The story of Saint Lawrence Gridiron began in 2011 as a food truck irreverently named after the martyred Catholic saint. The focus of the truck's menu was all about the gridiron, with a flair for grilled and smoked meats, and items such as cheese steaks and pork belly fries.
But a new chapter has begun, as Saint Lawrence Gridiron has sold its truck and established roots in a promising, stylish, wheel-free incarnation on Bannock Street. The physical location has allowed the cuisine to expand beyond meat and potatoes, with a pull toward irreverent but clever takes on dishes from across the globe.
Previously the dark and boxy home of the Falcon Tavern, then the Red Headed Finn, it is streamlined, modern, and filled with light. Artwork is minimal, color subdued. The most distinctive features are the pressed-wood bar and striking, clear globe lights.
Outside, the patio is defined on two sides by the high, yellow walls of the buildings around it, a mellow nook just half a block from the stockyard bustle of the Saturday market. On an elevated slab above the patio is a mound of green wood and a black locomotive of a smoker, jetting the air with slow-smoldering meat.
Is this new restaurant a chic, downtown gastropub? Or an homage to Southern BBQ? After a couple of recent visits, I'm still not sure. Co-owner Amber Knight called the cuisine "comfortable Southern Americana," and said the goal was the kind of place where you could bring a date for a fancy dinner or where you could stop in after a bike ride in the Foothills for something more casual.
The signature and most compelling dish is Canadian in origin: poutine ($7). On just about every new menu this year, "poutine" has become a fancier way to say "smothered French fries." Here, as on the truck, a dark sauce of fermented bean paste stands in for gravy, tasting much like reduced balsamic. Blue cheese and rich buttons of smoked brisket are pocketed throughout the stacked, fresh-cut fries.
Less successful is the Gridiron's take on marrow: "Bones and toast" ($7) is actually one bone, halved, a beef shank with less than two tablespoons of marrow, which you must extract with a butterknife. On the plate are four slices of baguette, and a garnish of lemon zest, a flavor that makes as much sense as it would on a Big Mac. Marrow is so rarely seen on a Boise menu and can be so great. But there was no deep, resonant note struck, and the other guests at my table were put off by pinkness in a vein.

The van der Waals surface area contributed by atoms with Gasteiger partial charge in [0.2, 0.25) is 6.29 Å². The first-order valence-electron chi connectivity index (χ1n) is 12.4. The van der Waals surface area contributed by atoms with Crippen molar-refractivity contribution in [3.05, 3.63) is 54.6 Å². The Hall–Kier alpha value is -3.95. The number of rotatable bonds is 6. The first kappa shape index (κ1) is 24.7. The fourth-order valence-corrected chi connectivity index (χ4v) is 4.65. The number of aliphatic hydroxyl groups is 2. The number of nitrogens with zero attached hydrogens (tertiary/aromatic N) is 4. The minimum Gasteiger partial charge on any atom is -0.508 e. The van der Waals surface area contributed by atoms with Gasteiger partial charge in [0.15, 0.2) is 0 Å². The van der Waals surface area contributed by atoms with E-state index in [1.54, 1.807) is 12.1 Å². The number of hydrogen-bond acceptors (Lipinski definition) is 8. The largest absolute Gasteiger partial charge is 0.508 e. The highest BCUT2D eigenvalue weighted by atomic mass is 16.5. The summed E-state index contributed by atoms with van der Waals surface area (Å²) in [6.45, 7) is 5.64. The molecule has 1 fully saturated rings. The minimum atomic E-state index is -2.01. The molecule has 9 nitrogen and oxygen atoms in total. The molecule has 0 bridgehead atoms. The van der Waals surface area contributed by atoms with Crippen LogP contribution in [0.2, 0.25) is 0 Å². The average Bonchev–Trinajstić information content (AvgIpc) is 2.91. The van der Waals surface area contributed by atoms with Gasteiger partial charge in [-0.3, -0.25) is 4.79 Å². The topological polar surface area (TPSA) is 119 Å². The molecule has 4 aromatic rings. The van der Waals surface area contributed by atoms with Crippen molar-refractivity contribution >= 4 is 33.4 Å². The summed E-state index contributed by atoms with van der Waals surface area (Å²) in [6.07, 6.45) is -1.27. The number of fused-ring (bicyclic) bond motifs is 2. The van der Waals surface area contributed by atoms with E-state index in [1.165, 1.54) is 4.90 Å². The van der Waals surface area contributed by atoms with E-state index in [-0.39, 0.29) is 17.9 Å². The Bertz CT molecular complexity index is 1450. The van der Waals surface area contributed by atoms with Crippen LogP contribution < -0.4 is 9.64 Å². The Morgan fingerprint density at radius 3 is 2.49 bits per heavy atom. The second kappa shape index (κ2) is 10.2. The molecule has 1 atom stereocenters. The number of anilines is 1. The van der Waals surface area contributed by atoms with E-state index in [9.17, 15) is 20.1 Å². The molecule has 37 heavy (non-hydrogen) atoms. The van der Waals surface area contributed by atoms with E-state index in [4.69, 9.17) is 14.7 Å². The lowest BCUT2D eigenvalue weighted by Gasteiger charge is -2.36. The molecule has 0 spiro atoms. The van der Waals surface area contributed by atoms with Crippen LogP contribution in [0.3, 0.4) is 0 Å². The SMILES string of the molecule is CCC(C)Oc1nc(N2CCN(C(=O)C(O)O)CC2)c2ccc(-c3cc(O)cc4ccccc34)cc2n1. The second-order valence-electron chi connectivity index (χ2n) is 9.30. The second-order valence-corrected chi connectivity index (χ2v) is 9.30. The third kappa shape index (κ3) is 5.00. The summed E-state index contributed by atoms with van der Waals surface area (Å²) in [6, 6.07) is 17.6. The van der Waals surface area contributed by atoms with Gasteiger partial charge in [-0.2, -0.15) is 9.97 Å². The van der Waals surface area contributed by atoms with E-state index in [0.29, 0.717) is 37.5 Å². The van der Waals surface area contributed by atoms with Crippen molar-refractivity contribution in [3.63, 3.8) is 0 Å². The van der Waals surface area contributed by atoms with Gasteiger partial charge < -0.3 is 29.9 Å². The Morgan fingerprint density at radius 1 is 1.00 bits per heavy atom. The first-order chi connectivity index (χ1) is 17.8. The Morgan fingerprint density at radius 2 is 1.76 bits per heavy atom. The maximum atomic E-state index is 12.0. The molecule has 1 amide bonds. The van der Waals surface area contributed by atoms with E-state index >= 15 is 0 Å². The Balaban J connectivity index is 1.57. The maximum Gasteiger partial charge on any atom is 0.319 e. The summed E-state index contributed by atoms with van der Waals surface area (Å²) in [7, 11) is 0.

We had plenty of time to talk about this, and about the restaurant's target audience, as service was painfully disorganized. We waited 20 minutes for beers (from a well-curated list, to their credit), while a couple behind us sat, with food in front of them, for a half hour without receiving silverware or a visit to ask why they weren't eating. It was busy, but no one on the staff seemed to recognize that the restaurant was so far in the weeds.
When it arrived, we liked a cornbread panzanella salad ($9) -delicate greens with a good orange-honey dressing, with apple, red onion, bell pepper, and two lobes of sturdy cornbread. That cornbread was put to even better use in a cup of sweet, creamy corn bisque ($5), though the soup was presented on a giant plate in a pillow of folded linen - perhaps to justify the price tag.
The chicken salad club ($11, served with a side) was a minimalist, somewhat under-seasoned cream cheese-and-chicken mix, with avocado, spinach, and bacon. The just-spicy succotash of corn, peas, and lima beans made up the difference in flavor.
Served in a cute cast iron dish, the mac and cheese ($7 or $9 "with weenies," which is exactly like it sounds) was fine but unremarkable.
The wide filet of seared trout ($16) also was minimally seasoned, on a half-dozen florets of cauliflower. It was so lightly handled that there was barely a warm line of char down its center, and the skin was steamy soft. The dish benefited from a dab of quince relish, as the sage and brown butter mentioned on the menu were negligible. Interestingly, the entrees are served not with bread but an eggy popover.
All the while, we sat in the perfume of the smoker, and we wondered: Why isn't the entire menu built around that?
Dessert confirmed a theme I found throughout the meal: Many of the Saint Lawrence Gridiron menu items are clever ideas, but the details are still getting worked out. The mint syrup and custard were a flawed pairing in the mint julep panna cotta ($6). Our group of four left it barely touched. A potato chip cookie ice cream sandwich ($6) could rule the galaxy if done right, and the salty-sweet of the cookie works. But it was biscuity and dense, the ice cream too loose - it shot right out when pressed, impossible to eat.
On another visit, service was much better, though the patio again was full. The pork in my pulled pork sandwich ($10) was delicious but felt scant compared to the leaden bun, cabbage slaw, and overly acidic mustard dressing.
My friend's simple rebellion burger ($12) with pimiento cheese, pickles and slaw had the composition right - and was probably the best single bite of anything I tried.
The restaurant is still very new, but the hope was a more refined vision would have emerged after three years of craft in the truck. There is strong culinary talent in the kitchen - led by chef Andrew Mayer - and it is clear that the intention is to bring something unique to Downtown. For the biggest of the new ideas in the kitchen to flourish, though, there's nothing wrong with building upon what the truck already did so well - what Southern food is all about: simple flavors, amplified to richness through timeworn tradition and care. The best new idea is often to simply be who you are, and do what you do best.
Email Alex Keisig: firstname.lastname@example.org